Our kids are at risk over the summer months for losing the skills they’ve developed during the year in math – and the risk is greater for losing math skills than reading skills. Summer is a time when children may lose gains in math learning if they are not offered educationally sustaining math activities. Research suggests this loss is greater than the loss of reading gains and is also partly responsible for widening achievement gaps as minority students progress through school.
I encourage parents and children’s organizations to help children overcome the summer slump in math. Here are some fun things you can do to avoid this summer slump and give your kids a leg up on math for the fall.
Money, Money, Money!
Kids are always on the lookout for ways to earn money during the summer months. You can hone their math skills by helping them set a goal for the total amount they want to earn, and make a chart or graph to track weekly progress. Encouraging them to budget an amount for saving as well as spending is another way to engage them with money math.
How Far? How Many? How Much?
As parents, we get asked these questions often enough, but how often do we turn them back to our kids and share a brief math moment? If we say, About how far (how many, how much) do you think it is? and then suggest ways to estimate, we can help them recognize those times when an answer that is ‘close enough’ is actually ‘good enough!’ Estimation (or making an informed guess) is a useful math tool any time a precise answer isn’t necessary to solve a problem.
Going to the Game? Guess My Player!
Number puzzles are a fun summer pastime, and you can make them up on the spot at a ball game. Take turns picking a player’s number and making up clues to see if the other person can figure out who it is. For example: “My player’s number is an even number. It is more than 10, less than 15, and is a multiple of 3.”
Summer is a great time to help kids develop good habits around physical exercise. As parents, we can help our kids choose a type of exercise they enjoy (swimming, riding bikes, hiking), and then set performance goals—bike or hike a certain distance in a given amount of time, or swim a set number of laps—to try to reach by the end of summer. The trick to success is to agree on an exercise schedule, and use a chart or graph to keep track of progress after each session. Keeping track helps kids measure progress, keep them motivated, and even predict how long it will take to reach their goals.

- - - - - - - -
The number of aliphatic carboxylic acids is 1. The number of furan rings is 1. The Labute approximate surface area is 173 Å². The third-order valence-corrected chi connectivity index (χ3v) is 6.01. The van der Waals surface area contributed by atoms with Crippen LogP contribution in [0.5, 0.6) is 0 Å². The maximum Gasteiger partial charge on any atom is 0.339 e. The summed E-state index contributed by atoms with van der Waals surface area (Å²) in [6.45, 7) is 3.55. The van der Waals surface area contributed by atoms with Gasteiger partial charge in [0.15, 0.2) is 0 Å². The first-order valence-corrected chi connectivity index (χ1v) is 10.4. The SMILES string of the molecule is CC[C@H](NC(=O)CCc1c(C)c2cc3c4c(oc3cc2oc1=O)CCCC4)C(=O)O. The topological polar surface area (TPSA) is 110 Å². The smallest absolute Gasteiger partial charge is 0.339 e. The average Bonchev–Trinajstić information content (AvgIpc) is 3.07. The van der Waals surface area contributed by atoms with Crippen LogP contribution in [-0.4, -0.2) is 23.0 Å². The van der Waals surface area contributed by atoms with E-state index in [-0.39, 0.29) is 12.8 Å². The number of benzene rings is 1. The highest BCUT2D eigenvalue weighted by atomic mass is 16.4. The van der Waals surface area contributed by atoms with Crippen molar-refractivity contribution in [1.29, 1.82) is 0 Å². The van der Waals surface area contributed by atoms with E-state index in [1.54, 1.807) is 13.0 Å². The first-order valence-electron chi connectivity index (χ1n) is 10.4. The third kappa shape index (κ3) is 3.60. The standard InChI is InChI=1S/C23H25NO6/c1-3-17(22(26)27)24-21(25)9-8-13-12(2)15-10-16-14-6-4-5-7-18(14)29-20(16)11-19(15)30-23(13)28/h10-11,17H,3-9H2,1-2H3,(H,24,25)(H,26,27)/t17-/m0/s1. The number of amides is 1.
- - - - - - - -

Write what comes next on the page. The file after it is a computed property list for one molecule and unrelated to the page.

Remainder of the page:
The Waiting Game: What’s My Rule?
Everyone spends time waiting, whether it’s at the doctor’s office, in line at the supermarket, or sitting hungry at a restaurant. Before kids get cranky, here’s a fun and simple math game that helps build algebraic thinking skills while beating the boredom! Player A picks a number between 0 and 10 and says it out loud. Player B silently picks a secret rule (plus 3, for example, or minus 2), applies the rule to the number, and says the new number out loud. Keeping that new number in mind, player A says another number, player B silently applies the same rule, and gives player A the new number. The play continues until player A has enough information to guess the rule.
Frances Nankin — Executive Producer/Editorial Director, Cyberchase
Cyberchase offers fun episodes, web games and hands-on activities and events and free, fun resources to strengthen children’s math skills over the summer. Visit Cyberchase online at www.pbskidsgo.org/cyberchase or on Facebook, www.facebook.com/cyberchase to access sneak peeks at the new episodes, fan events, exclusive behind-the-scenes videos, photos and more related to the Cyberchase Summer Challenge. Watch Cyberchase on your local PBS Station.